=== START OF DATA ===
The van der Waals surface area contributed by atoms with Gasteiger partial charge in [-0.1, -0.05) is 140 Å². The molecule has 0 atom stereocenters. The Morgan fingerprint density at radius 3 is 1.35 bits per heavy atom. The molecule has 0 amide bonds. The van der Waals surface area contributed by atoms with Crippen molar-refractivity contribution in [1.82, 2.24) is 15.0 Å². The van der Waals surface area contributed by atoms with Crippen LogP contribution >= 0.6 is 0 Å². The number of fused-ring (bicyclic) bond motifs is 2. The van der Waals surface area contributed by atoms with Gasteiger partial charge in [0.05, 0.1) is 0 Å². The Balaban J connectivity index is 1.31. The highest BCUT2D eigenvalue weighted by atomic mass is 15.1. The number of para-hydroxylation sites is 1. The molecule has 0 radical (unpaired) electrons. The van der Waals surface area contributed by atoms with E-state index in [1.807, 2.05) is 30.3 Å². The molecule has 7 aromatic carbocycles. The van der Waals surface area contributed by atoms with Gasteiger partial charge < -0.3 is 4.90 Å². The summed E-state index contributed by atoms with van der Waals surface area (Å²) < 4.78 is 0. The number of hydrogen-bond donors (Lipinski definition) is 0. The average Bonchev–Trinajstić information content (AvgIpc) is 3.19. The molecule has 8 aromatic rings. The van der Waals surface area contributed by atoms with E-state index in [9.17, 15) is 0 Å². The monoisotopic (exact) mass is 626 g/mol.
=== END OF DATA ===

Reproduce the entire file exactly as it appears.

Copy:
The van der Waals surface area contributed by atoms with Gasteiger partial charge in [-0.1, -0.05) is 140 Å². The molecule has 0 atom stereocenters. The Morgan fingerprint density at radius 3 is 1.35 bits per heavy atom. The molecule has 0 amide bonds. The van der Waals surface area contributed by atoms with Crippen molar-refractivity contribution in [1.82, 2.24) is 15.0 Å². The van der Waals surface area contributed by atoms with Crippen LogP contribution >= 0.6 is 0 Å². The number of fused-ring (bicyclic) bond motifs is 2. The van der Waals surface area contributed by atoms with Gasteiger partial charge in [0.05, 0.1) is 0 Å². The Balaban J connectivity index is 1.31. The highest BCUT2D eigenvalue weighted by atomic mass is 15.1. The number of para-hydroxylation sites is 1. The molecule has 0 radical (unpaired) electrons. The van der Waals surface area contributed by atoms with E-state index in [1.807, 2.05) is 30.3 Å². The molecule has 7 aromatic carbocycles. The van der Waals surface area contributed by atoms with Gasteiger partial charge < -0.3 is 4.90 Å². The summed E-state index contributed by atoms with van der Waals surface area (Å²) < 4.78 is 0. The number of hydrogen-bond donors (Lipinski definition) is 0. The average Bonchev–Trinajstić information content (AvgIpc) is 3.19. The molecule has 8 aromatic rings. The van der Waals surface area contributed by atoms with E-state index in [9.17, 15) is 0 Å². The monoisotopic (exact) mass is 626 g/mol.